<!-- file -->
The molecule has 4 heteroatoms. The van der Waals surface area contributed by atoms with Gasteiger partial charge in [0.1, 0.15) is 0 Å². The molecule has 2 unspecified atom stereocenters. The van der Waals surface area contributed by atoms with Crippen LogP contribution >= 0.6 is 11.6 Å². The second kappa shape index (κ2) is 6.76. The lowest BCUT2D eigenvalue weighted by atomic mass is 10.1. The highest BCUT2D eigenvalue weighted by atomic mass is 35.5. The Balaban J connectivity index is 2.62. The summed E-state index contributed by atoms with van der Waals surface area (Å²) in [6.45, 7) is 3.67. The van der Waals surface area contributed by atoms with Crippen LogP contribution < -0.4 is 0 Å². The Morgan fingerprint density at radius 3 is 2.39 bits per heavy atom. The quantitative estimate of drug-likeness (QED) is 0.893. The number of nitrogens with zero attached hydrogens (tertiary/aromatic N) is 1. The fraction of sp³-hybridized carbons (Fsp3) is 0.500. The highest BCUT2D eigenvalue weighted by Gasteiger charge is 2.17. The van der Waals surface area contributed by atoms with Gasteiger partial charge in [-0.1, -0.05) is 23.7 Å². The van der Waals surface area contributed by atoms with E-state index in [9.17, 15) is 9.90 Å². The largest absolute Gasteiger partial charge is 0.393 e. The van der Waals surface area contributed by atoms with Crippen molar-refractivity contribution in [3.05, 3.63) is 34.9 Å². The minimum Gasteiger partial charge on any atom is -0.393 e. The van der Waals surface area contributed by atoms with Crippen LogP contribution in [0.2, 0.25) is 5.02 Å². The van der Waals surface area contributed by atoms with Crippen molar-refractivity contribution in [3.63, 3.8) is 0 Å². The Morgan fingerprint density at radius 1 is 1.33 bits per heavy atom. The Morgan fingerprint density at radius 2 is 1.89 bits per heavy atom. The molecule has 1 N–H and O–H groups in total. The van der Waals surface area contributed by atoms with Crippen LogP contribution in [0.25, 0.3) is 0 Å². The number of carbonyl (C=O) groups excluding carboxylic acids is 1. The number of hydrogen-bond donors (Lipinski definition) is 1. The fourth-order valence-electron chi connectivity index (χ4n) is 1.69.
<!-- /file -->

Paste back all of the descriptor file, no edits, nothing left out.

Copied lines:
The molecule has 4 heteroatoms. The van der Waals surface area contributed by atoms with Gasteiger partial charge in [0.1, 0.15) is 0 Å². The molecule has 2 unspecified atom stereocenters. The van der Waals surface area contributed by atoms with Crippen LogP contribution >= 0.6 is 11.6 Å². The second kappa shape index (κ2) is 6.76. The lowest BCUT2D eigenvalue weighted by atomic mass is 10.1. The highest BCUT2D eigenvalue weighted by atomic mass is 35.5. The Balaban J connectivity index is 2.62. The summed E-state index contributed by atoms with van der Waals surface area (Å²) in [6.45, 7) is 3.67. The van der Waals surface area contributed by atoms with Crippen LogP contribution < -0.4 is 0 Å². The Morgan fingerprint density at radius 3 is 2.39 bits per heavy atom. The quantitative estimate of drug-likeness (QED) is 0.893. The number of nitrogens with zero attached hydrogens (tertiary/aromatic N) is 1. The fraction of sp³-hybridized carbons (Fsp3) is 0.500. The highest BCUT2D eigenvalue weighted by Gasteiger charge is 2.17. The van der Waals surface area contributed by atoms with Gasteiger partial charge in [-0.1, -0.05) is 23.7 Å². The van der Waals surface area contributed by atoms with E-state index in [9.17, 15) is 9.90 Å². The largest absolute Gasteiger partial charge is 0.393 e. The van der Waals surface area contributed by atoms with Crippen molar-refractivity contribution in [3.05, 3.63) is 34.9 Å². The minimum Gasteiger partial charge on any atom is -0.393 e. The van der Waals surface area contributed by atoms with Crippen LogP contribution in [0.2, 0.25) is 5.02 Å². The van der Waals surface area contributed by atoms with Crippen molar-refractivity contribution in [3.63, 3.8) is 0 Å². The Morgan fingerprint density at radius 1 is 1.33 bits per heavy atom. The Morgan fingerprint density at radius 2 is 1.89 bits per heavy atom. The molecule has 1 N–H and O–H groups in total. The van der Waals surface area contributed by atoms with Crippen LogP contribution in [0.25, 0.3) is 0 Å². The number of carbonyl (C=O) groups excluding carboxylic acids is 1. The number of hydrogen-bond donors (Lipinski definition) is 1. The fourth-order valence-electron chi connectivity index (χ4n) is 1.69.